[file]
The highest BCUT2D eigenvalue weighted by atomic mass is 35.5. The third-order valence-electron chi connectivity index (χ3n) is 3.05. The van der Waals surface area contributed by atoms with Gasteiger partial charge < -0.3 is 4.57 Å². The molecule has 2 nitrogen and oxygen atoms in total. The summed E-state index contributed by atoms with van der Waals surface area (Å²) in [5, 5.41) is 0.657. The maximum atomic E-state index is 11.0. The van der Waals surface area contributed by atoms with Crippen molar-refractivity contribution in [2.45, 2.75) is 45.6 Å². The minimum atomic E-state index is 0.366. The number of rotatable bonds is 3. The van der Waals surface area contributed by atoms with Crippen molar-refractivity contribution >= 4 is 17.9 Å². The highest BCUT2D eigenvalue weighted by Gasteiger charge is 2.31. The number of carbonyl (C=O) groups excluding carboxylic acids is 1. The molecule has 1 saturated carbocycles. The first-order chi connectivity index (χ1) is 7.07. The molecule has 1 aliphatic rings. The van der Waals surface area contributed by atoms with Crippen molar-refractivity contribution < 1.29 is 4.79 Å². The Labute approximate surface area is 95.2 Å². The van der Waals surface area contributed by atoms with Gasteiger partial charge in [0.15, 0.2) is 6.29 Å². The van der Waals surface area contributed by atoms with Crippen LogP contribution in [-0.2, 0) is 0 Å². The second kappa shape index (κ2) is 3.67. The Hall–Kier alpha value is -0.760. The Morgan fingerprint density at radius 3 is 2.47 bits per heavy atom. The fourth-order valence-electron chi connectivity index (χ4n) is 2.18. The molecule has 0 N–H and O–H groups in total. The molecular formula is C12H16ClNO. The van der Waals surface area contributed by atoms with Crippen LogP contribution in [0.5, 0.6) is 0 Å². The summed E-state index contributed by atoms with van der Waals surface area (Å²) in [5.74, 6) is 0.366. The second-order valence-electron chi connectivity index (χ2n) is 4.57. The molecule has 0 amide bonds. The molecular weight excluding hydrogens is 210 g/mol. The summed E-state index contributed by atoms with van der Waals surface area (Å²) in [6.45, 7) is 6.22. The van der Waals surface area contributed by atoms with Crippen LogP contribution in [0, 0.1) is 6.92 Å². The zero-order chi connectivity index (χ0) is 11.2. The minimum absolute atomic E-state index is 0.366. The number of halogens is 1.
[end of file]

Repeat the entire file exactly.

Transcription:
The highest BCUT2D eigenvalue weighted by atomic mass is 35.5. The third-order valence-electron chi connectivity index (χ3n) is 3.05. The van der Waals surface area contributed by atoms with Gasteiger partial charge < -0.3 is 4.57 Å². The molecule has 2 nitrogen and oxygen atoms in total. The summed E-state index contributed by atoms with van der Waals surface area (Å²) in [5, 5.41) is 0.657. The maximum atomic E-state index is 11.0. The van der Waals surface area contributed by atoms with Crippen molar-refractivity contribution in [2.45, 2.75) is 45.6 Å². The minimum atomic E-state index is 0.366. The number of rotatable bonds is 3. The van der Waals surface area contributed by atoms with Crippen molar-refractivity contribution >= 4 is 17.9 Å². The highest BCUT2D eigenvalue weighted by Gasteiger charge is 2.31. The number of carbonyl (C=O) groups excluding carboxylic acids is 1. The molecule has 1 saturated carbocycles. The first-order chi connectivity index (χ1) is 7.07. The molecule has 1 aliphatic rings. The van der Waals surface area contributed by atoms with Crippen molar-refractivity contribution < 1.29 is 4.79 Å². The Labute approximate surface area is 95.2 Å². The van der Waals surface area contributed by atoms with Gasteiger partial charge in [0.15, 0.2) is 6.29 Å². The van der Waals surface area contributed by atoms with Crippen LogP contribution in [-0.2, 0) is 0 Å². The second kappa shape index (κ2) is 3.67. The Hall–Kier alpha value is -0.760. The Morgan fingerprint density at radius 3 is 2.47 bits per heavy atom. The fourth-order valence-electron chi connectivity index (χ4n) is 2.18. The molecule has 0 N–H and O–H groups in total. The molecular formula is C12H16ClNO. The van der Waals surface area contributed by atoms with Crippen LogP contribution in [0.5, 0.6) is 0 Å². The summed E-state index contributed by atoms with van der Waals surface area (Å²) in [5.74, 6) is 0.366. The second-order valence-electron chi connectivity index (χ2n) is 4.57. The molecule has 0 amide bonds. The molecular weight excluding hydrogens is 210 g/mol. The summed E-state index contributed by atoms with van der Waals surface area (Å²) in [6.45, 7) is 6.22. The van der Waals surface area contributed by atoms with Crippen LogP contribution in [0, 0.1) is 6.92 Å². The zero-order chi connectivity index (χ0) is 11.2. The minimum absolute atomic E-state index is 0.366. The number of halogens is 1.